Joseph Hogue of ‘Let’s Talk Money’ On Becoming Free From The Fear Of Failure

An Interview With Savio P. Clemente

Savio P. Clemente
Authority Magazine
Published in
11 min readAug 2, 2022


Embrace the fact that you are not the ‘star’ of this movie and more likely is a walk-on extra at best. That means your actions and even your biggest failures mean less than you think. A favorite quote of mine from David Wallace goes, “You stop caring what people think about you when you realize how seldom they do.”

The Fear of Failure is one of the most common restraints that holds people back from pursuing great ideas. Imagine if we could become totally free from the fear of failure. Imagine what we could then manifest and create. In this interview series, we are talking to leaders who can share stories and insights from their experience about “Becoming Free From the Fear of Failure.” As a part of this series, I had the distinct pleasure of interviewing Joseph Hogue, CFA.

Joseph Hogue worked in real estate before starting a career in investment analysis and has appeared on Bloomberg and CNBC. He worked in venture capital and private wealth management and holds the Chartered Financial Analyst (CFA) designation. Joseph left the corporate world in 2014 to build his online businesses where he now reaches more than 1.8 million people a month through his blogs, a weekly market newsletter and his YouTube channel, Let’s Talk Money.

Thank you so much for joining us! Our readers would love to “get to know you” a bit better. Can you tell us a bit about your ‘backstory’?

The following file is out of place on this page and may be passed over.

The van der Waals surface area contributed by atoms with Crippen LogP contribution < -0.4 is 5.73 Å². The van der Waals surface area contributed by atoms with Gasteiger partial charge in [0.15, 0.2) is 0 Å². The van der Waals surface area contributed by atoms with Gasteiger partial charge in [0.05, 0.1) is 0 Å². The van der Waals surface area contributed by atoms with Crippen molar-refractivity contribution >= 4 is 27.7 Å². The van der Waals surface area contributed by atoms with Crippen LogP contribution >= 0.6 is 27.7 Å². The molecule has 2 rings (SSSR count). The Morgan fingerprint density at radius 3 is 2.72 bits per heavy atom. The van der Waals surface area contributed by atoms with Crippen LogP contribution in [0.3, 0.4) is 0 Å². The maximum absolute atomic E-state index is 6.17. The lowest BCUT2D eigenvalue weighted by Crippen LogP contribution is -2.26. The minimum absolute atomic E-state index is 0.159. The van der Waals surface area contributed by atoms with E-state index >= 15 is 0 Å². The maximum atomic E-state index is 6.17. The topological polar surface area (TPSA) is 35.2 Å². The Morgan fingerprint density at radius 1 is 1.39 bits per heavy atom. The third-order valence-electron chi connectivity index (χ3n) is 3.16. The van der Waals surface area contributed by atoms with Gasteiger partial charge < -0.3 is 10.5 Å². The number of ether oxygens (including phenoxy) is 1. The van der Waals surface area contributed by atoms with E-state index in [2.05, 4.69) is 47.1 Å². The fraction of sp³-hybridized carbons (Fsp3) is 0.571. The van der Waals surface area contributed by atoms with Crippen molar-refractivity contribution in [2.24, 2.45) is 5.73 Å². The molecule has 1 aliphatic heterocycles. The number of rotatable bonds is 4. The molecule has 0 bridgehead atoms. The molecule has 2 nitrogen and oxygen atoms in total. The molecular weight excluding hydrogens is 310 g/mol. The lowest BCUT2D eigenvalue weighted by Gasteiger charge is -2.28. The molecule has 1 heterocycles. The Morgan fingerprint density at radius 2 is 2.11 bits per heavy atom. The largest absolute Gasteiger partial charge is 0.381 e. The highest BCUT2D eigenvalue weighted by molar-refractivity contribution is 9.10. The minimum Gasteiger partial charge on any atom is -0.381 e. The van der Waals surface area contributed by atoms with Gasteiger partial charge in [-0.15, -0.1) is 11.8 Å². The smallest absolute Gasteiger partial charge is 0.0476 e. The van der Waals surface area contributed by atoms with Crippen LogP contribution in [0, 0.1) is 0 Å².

I grew up in Des Moines, Iowa…not so much on the wrong side of the tracks but on the tracks themselves. What we lacked in resources though we always made up for in family. I think it’s those early years that have driven my love of building a community online and the desire to be successful so my kids can have more than I did.

I worked hard in high school but wasn’t ready for the independence of college and failed miserably. In fact, for someone that has done well in finance and investment analysis as a career, it may surprise readers that I got a D in my first corporate finance class. Needing more discipline, I dropped out of college and joined the Marine Corps at 22 years old.

I did well in the structured environment of the Marines, graduating in the top spot at boot camp and reaching the rank of Corporal in less than two years. I returned to college at Iowa State University after the Marines and finished with a 3.6 GPA and a double major in Finance and Communication Studies. From there I worked in commercial real estate and instantly fell in love with investment analysis and the idea of making money off my money. Since then I’ve worked in venture capital, equity analysis and as an economist for the State of Iowa.

Can you share with us the most interesting story from your career? Can you tell us what lessons or ‘take aways’ you learned from that?